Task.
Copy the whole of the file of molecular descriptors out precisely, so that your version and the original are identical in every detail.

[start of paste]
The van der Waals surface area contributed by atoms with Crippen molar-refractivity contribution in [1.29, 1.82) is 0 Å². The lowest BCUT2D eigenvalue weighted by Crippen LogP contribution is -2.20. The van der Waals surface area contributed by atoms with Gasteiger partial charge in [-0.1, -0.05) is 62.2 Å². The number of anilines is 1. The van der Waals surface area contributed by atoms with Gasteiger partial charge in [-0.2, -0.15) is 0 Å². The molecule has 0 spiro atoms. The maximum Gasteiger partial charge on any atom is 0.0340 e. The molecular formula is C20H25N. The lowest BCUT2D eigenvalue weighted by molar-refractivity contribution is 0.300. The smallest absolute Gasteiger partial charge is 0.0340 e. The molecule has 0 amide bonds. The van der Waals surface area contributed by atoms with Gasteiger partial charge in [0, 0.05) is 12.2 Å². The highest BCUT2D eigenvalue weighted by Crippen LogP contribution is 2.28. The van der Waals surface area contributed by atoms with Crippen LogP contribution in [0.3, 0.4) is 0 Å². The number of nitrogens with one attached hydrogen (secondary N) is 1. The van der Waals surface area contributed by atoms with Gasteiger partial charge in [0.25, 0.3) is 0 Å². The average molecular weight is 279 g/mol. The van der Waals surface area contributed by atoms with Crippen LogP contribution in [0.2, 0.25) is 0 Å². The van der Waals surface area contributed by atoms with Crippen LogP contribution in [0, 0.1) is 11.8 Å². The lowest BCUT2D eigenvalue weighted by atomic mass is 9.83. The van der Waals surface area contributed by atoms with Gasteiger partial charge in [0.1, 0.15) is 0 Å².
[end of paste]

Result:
The van der Waals surface area contributed by atoms with Crippen molar-refractivity contribution in [1.29, 1.82) is 0 Å². The lowest BCUT2D eigenvalue weighted by Crippen LogP contribution is -2.20. The van der Waals surface area contributed by atoms with Gasteiger partial charge in [-0.1, -0.05) is 62.2 Å². The number of anilines is 1. The van der Waals surface area contributed by atoms with Gasteiger partial charge in [-0.2, -0.15) is 0 Å². The molecule has 0 spiro atoms. The maximum Gasteiger partial charge on any atom is 0.0340 e. The molecular formula is C20H25N. The lowest BCUT2D eigenvalue weighted by molar-refractivity contribution is 0.300. The smallest absolute Gasteiger partial charge is 0.0340 e. The molecule has 0 amide bonds. The van der Waals surface area contributed by atoms with Gasteiger partial charge in [0, 0.05) is 12.2 Å². The highest BCUT2D eigenvalue weighted by Crippen LogP contribution is 2.28. The van der Waals surface area contributed by atoms with Crippen LogP contribution in [0.3, 0.4) is 0 Å². The number of nitrogens with one attached hydrogen (secondary N) is 1. The van der Waals surface area contributed by atoms with Gasteiger partial charge in [0.25, 0.3) is 0 Å². The average molecular weight is 279 g/mol. The van der Waals surface area contributed by atoms with Crippen LogP contribution in [0.2, 0.25) is 0 Å². The van der Waals surface area contributed by atoms with Crippen LogP contribution in [0, 0.1) is 11.8 Å². The lowest BCUT2D eigenvalue weighted by atomic mass is 9.83. The van der Waals surface area contributed by atoms with Gasteiger partial charge in [0.1, 0.15) is 0 Å².